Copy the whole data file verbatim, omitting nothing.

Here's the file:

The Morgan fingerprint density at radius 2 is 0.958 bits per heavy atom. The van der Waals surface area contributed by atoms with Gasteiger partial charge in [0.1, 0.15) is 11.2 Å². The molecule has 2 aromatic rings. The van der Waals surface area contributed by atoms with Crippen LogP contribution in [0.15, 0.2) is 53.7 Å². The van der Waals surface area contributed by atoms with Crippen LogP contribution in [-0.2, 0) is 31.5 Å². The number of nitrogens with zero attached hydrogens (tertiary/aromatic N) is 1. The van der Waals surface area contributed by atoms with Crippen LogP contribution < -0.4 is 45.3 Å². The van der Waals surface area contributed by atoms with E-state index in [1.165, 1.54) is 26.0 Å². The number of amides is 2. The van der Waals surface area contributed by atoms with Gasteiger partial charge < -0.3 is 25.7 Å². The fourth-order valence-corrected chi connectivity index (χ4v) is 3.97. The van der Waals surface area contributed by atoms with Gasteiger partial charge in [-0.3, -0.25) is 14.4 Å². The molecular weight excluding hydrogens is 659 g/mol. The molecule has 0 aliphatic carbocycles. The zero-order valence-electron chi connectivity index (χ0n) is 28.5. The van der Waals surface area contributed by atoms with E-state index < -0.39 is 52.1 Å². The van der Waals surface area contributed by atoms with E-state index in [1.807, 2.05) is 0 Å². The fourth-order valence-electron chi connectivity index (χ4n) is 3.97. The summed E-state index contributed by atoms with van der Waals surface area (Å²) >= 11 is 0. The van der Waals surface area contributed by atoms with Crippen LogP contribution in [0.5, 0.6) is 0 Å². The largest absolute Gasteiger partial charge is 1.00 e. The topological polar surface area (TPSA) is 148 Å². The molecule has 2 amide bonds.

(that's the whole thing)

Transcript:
The Morgan fingerprint density at radius 2 is 0.958 bits per heavy atom. The van der Waals surface area contributed by atoms with Gasteiger partial charge in [0.1, 0.15) is 11.2 Å². The molecule has 2 aromatic rings. The van der Waals surface area contributed by atoms with Crippen LogP contribution in [0.15, 0.2) is 53.7 Å². The van der Waals surface area contributed by atoms with Crippen LogP contribution in [-0.2, 0) is 31.5 Å². The number of nitrogens with zero attached hydrogens (tertiary/aromatic N) is 1. The van der Waals surface area contributed by atoms with Crippen LogP contribution < -0.4 is 45.3 Å². The van der Waals surface area contributed by atoms with E-state index in [1.165, 1.54) is 26.0 Å². The number of amides is 2. The van der Waals surface area contributed by atoms with Gasteiger partial charge < -0.3 is 25.7 Å². The fourth-order valence-corrected chi connectivity index (χ4v) is 3.97. The van der Waals surface area contributed by atoms with Gasteiger partial charge in [-0.3, -0.25) is 14.4 Å². The molecular weight excluding hydrogens is 659 g/mol. The molecule has 0 aliphatic carbocycles. The zero-order valence-electron chi connectivity index (χ0n) is 28.5. The van der Waals surface area contributed by atoms with E-state index < -0.39 is 52.1 Å². The van der Waals surface area contributed by atoms with E-state index in [1.807, 2.05) is 0 Å². The fourth-order valence-electron chi connectivity index (χ4n) is 3.97. The summed E-state index contributed by atoms with van der Waals surface area (Å²) >= 11 is 0. The van der Waals surface area contributed by atoms with Crippen LogP contribution in [0.5, 0.6) is 0 Å². The largest absolute Gasteiger partial charge is 1.00 e. The topological polar surface area (TPSA) is 148 Å². The molecule has 2 amide bonds.